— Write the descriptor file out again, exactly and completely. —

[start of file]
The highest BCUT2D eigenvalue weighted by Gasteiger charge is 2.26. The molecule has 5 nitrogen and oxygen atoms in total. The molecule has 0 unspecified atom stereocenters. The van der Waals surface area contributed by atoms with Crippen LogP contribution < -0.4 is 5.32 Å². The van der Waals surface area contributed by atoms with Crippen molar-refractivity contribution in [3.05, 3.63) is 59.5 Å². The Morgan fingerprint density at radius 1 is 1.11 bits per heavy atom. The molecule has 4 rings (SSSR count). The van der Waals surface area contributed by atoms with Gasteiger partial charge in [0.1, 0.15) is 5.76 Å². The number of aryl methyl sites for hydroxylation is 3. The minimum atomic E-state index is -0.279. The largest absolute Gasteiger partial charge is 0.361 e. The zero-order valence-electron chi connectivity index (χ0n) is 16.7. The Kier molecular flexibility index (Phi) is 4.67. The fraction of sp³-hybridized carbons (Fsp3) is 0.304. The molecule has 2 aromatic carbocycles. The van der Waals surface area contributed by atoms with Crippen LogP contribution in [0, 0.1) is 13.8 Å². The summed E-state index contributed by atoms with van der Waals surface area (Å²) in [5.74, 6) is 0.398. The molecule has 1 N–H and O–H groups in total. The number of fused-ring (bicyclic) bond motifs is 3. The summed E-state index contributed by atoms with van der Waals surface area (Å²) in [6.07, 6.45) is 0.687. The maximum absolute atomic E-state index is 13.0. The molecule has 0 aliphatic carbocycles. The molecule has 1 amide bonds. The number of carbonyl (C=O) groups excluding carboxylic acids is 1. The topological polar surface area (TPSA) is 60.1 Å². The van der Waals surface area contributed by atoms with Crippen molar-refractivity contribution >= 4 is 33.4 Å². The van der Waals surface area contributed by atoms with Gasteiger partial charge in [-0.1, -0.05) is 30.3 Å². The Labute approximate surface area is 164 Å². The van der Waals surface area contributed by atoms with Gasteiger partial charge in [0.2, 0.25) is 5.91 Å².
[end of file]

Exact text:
The highest BCUT2D eigenvalue weighted by Gasteiger charge is 2.26. The molecule has 5 nitrogen and oxygen atoms in total. The molecule has 0 unspecified atom stereocenters. The van der Waals surface area contributed by atoms with Crippen LogP contribution < -0.4 is 5.32 Å². The van der Waals surface area contributed by atoms with Crippen molar-refractivity contribution in [3.05, 3.63) is 59.5 Å². The Morgan fingerprint density at radius 1 is 1.11 bits per heavy atom. The molecule has 4 rings (SSSR count). The van der Waals surface area contributed by atoms with Gasteiger partial charge in [0.1, 0.15) is 5.76 Å². The number of aryl methyl sites for hydroxylation is 3. The minimum atomic E-state index is -0.279. The largest absolute Gasteiger partial charge is 0.361 e. The zero-order valence-electron chi connectivity index (χ0n) is 16.7. The Kier molecular flexibility index (Phi) is 4.67. The fraction of sp³-hybridized carbons (Fsp3) is 0.304. The molecule has 2 aromatic carbocycles. The van der Waals surface area contributed by atoms with Crippen LogP contribution in [0, 0.1) is 13.8 Å². The summed E-state index contributed by atoms with van der Waals surface area (Å²) in [5.74, 6) is 0.398. The molecule has 1 N–H and O–H groups in total. The number of fused-ring (bicyclic) bond motifs is 3. The summed E-state index contributed by atoms with van der Waals surface area (Å²) in [6.07, 6.45) is 0.687. The maximum absolute atomic E-state index is 13.0. The molecule has 0 aliphatic carbocycles. The molecule has 1 amide bonds. The number of carbonyl (C=O) groups excluding carboxylic acids is 1. The topological polar surface area (TPSA) is 60.1 Å². The van der Waals surface area contributed by atoms with Crippen molar-refractivity contribution >= 4 is 33.4 Å². The van der Waals surface area contributed by atoms with Gasteiger partial charge in [-0.1, -0.05) is 30.3 Å². The Labute approximate surface area is 164 Å². The van der Waals surface area contributed by atoms with Gasteiger partial charge in [0.2, 0.25) is 5.91 Å².